My mother preached the virtues of personal pacifism, of doing no harm to others. My father made clear that if I ever got in a fight at school, I’d be in for a bigger one at home.
I wasn’t the strongest, coolest, most masculine kid in school, nor was I particularly eager to conform. I also was viewed as a bit of an outsider, given my close European ties and my family’s slightly different values. As a result, I was bullied frequently between sixth and 12th grades.
Almost daily, fellow students picked on the way I dressed and talked, my intellect ... anything they could come up with. In 10th grade, a fellow student put gum in my hair as others snickered. Other incidents were more violent; I’ll spare you the details.
For reasons listed above, I never fought back, which only encouraged some of my tormenters. I bottled up my anger, often directing it within and blaming myself for the mistreatment. It wasn’t until college that I began to understand, psychologically, that those who’d treated me poorly in my younger years were inspired by their own shortcomings, not mine. That’s when I learned to like myself.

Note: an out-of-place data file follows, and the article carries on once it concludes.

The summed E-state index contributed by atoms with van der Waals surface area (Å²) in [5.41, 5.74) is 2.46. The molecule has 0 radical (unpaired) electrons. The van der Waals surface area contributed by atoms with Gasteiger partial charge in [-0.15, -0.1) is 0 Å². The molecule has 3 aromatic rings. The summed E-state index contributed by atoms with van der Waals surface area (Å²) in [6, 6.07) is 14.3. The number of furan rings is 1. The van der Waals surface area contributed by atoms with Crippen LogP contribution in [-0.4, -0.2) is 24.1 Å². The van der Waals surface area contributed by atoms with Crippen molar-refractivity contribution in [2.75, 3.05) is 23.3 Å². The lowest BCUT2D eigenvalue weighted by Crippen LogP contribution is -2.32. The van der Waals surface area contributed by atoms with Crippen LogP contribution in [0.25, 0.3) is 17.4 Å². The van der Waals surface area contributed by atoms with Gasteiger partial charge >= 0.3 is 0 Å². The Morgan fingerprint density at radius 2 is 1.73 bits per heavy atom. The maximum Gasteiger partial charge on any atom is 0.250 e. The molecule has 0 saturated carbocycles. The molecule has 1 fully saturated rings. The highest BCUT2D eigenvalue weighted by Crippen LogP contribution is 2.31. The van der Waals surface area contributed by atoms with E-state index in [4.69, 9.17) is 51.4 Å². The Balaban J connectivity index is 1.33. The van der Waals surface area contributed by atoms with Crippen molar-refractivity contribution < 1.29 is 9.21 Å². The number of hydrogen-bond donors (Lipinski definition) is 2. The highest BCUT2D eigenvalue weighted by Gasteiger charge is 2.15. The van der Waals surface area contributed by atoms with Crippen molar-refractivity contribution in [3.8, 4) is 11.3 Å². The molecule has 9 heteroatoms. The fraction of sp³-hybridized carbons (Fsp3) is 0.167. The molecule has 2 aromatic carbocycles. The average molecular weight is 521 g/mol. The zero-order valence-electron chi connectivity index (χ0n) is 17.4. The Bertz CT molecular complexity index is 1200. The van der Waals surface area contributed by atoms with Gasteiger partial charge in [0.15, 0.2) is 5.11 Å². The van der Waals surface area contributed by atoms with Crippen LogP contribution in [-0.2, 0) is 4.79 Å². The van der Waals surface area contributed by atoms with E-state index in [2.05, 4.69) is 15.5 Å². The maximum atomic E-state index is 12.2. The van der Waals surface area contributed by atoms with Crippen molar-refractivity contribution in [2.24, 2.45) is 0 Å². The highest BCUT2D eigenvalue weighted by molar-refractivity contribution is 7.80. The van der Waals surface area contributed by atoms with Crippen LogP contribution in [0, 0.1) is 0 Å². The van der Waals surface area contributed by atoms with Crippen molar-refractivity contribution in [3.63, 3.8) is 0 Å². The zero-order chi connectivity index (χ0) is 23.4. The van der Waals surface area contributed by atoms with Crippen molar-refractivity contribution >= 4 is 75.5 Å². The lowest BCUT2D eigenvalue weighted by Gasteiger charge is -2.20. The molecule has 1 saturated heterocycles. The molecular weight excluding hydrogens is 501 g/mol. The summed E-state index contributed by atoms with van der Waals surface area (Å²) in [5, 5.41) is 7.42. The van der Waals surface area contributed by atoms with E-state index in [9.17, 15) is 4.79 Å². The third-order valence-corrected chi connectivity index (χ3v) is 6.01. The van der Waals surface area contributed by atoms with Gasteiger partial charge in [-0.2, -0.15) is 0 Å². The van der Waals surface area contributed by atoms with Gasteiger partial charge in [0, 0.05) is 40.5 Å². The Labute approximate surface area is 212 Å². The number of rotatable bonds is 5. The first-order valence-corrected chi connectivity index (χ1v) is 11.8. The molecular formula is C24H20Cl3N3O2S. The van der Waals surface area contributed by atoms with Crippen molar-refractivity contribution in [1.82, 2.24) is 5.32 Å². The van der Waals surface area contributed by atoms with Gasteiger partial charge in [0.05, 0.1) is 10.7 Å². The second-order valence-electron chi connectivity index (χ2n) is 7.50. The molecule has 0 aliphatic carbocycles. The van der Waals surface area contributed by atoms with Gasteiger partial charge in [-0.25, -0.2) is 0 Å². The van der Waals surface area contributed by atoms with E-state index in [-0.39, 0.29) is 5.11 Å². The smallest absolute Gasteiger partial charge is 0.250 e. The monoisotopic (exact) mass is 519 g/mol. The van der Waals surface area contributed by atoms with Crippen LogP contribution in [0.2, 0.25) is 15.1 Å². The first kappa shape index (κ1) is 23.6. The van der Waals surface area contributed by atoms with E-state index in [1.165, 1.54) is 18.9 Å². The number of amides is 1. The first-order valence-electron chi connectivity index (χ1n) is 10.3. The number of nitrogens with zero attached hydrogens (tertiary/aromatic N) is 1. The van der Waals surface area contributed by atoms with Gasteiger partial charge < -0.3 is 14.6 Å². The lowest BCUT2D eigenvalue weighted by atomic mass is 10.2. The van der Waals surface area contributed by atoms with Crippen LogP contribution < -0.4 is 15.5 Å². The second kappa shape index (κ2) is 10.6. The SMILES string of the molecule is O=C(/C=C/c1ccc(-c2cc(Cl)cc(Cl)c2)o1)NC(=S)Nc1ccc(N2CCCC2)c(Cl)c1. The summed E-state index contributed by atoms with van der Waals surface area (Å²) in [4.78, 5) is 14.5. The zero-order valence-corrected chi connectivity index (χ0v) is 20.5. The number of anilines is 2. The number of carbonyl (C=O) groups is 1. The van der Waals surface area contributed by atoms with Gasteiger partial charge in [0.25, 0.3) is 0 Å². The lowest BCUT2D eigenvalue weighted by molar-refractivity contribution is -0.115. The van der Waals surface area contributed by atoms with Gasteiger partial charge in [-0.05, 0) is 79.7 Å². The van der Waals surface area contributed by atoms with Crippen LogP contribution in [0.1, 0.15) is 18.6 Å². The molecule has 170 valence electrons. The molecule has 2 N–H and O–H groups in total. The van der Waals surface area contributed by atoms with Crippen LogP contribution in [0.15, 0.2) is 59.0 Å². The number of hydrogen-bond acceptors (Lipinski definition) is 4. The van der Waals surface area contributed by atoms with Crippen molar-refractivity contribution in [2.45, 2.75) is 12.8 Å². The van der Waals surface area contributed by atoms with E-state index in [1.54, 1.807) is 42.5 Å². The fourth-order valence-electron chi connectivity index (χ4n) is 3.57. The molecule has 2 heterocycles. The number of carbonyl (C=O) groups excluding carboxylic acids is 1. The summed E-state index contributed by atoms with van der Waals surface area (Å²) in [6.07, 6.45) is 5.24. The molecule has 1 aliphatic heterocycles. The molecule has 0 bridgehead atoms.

Some were bullied by their parents. Others boosted their own self-esteem by tearing down others — a psychological ploy that some people continue to use in their later years, unfortunately.
My heart aches for the insecure boy I was then. I wish I could go back and tell him it would end, that someday he’d be extremely comfortable in his own skin and wouldn’t be subjected to unkind words and threats almost daily.
All this comes to mind, of course, because of the apparent underpinnings of Monday’s deadly school shooting in Sparks. It goes without saying that responding to bullying with gun violence is a psychotic and permanent reaction to a problem that, no matter how torturous, is temporary. But the whole ordeal is a sad reminder of the hell many of our community’s young people go through.
The proliferation of social media has given bullies more platforms through which to inflict torment. Facebook, texting and cellphone cameras were at least two decades down the road when I was growing up, and I count myself lucky in some ways as a result.
I’ve written before about how I consider it shortsighted to adopt a “kids these days!” attitude and stop trying to see things through younger people’s eyes. My heart goes out to children who are suffering at the hands of their fellow students.
Editor Brian Sandford can be reached at email@example.com.